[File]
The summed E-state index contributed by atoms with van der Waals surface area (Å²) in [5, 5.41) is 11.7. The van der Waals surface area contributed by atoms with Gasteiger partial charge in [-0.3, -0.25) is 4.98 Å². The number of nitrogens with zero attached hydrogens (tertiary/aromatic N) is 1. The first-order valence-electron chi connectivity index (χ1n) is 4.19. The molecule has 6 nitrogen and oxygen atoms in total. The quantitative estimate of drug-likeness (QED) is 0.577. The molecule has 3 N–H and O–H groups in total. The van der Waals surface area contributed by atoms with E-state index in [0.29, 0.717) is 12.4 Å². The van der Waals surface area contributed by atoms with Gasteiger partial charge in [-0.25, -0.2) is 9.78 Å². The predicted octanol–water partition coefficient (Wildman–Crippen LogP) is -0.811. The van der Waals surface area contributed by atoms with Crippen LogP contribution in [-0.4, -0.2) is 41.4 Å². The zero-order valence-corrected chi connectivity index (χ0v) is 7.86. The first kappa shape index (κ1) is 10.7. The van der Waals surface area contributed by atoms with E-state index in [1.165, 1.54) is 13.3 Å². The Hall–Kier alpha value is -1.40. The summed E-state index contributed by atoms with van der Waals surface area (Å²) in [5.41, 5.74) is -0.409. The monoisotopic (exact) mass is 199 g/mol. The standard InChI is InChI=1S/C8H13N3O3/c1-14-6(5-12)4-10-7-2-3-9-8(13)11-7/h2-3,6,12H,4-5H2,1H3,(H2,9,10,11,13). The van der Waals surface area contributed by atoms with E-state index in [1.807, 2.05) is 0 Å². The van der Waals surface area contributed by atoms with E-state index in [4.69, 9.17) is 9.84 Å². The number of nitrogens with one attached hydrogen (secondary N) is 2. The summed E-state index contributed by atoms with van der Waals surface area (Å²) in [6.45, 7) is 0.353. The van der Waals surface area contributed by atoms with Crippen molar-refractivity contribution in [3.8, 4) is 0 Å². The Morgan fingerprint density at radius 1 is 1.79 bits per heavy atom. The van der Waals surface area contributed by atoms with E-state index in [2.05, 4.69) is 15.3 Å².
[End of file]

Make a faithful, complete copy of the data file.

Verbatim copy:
The summed E-state index contributed by atoms with van der Waals surface area (Å²) in [5, 5.41) is 11.7. The van der Waals surface area contributed by atoms with Gasteiger partial charge in [-0.3, -0.25) is 4.98 Å². The number of nitrogens with zero attached hydrogens (tertiary/aromatic N) is 1. The first-order valence-electron chi connectivity index (χ1n) is 4.19. The molecule has 6 nitrogen and oxygen atoms in total. The quantitative estimate of drug-likeness (QED) is 0.577. The molecule has 3 N–H and O–H groups in total. The van der Waals surface area contributed by atoms with E-state index in [0.29, 0.717) is 12.4 Å². The van der Waals surface area contributed by atoms with Gasteiger partial charge in [-0.25, -0.2) is 9.78 Å². The predicted octanol–water partition coefficient (Wildman–Crippen LogP) is -0.811. The van der Waals surface area contributed by atoms with Crippen LogP contribution in [-0.4, -0.2) is 41.4 Å². The zero-order valence-corrected chi connectivity index (χ0v) is 7.86. The first kappa shape index (κ1) is 10.7. The van der Waals surface area contributed by atoms with E-state index in [1.165, 1.54) is 13.3 Å². The Hall–Kier alpha value is -1.40. The summed E-state index contributed by atoms with van der Waals surface area (Å²) in [5.41, 5.74) is -0.409. The monoisotopic (exact) mass is 199 g/mol. The standard InChI is InChI=1S/C8H13N3O3/c1-14-6(5-12)4-10-7-2-3-9-8(13)11-7/h2-3,6,12H,4-5H2,1H3,(H2,9,10,11,13). The van der Waals surface area contributed by atoms with E-state index in [1.807, 2.05) is 0 Å². The van der Waals surface area contributed by atoms with E-state index in [4.69, 9.17) is 9.84 Å². The number of nitrogens with one attached hydrogen (secondary N) is 2. The summed E-state index contributed by atoms with van der Waals surface area (Å²) in [6.45, 7) is 0.353. The van der Waals surface area contributed by atoms with Crippen molar-refractivity contribution in [3.8, 4) is 0 Å². The Morgan fingerprint density at radius 1 is 1.79 bits per heavy atom. The van der Waals surface area contributed by atoms with E-state index in [2.05, 4.69) is 15.3 Å².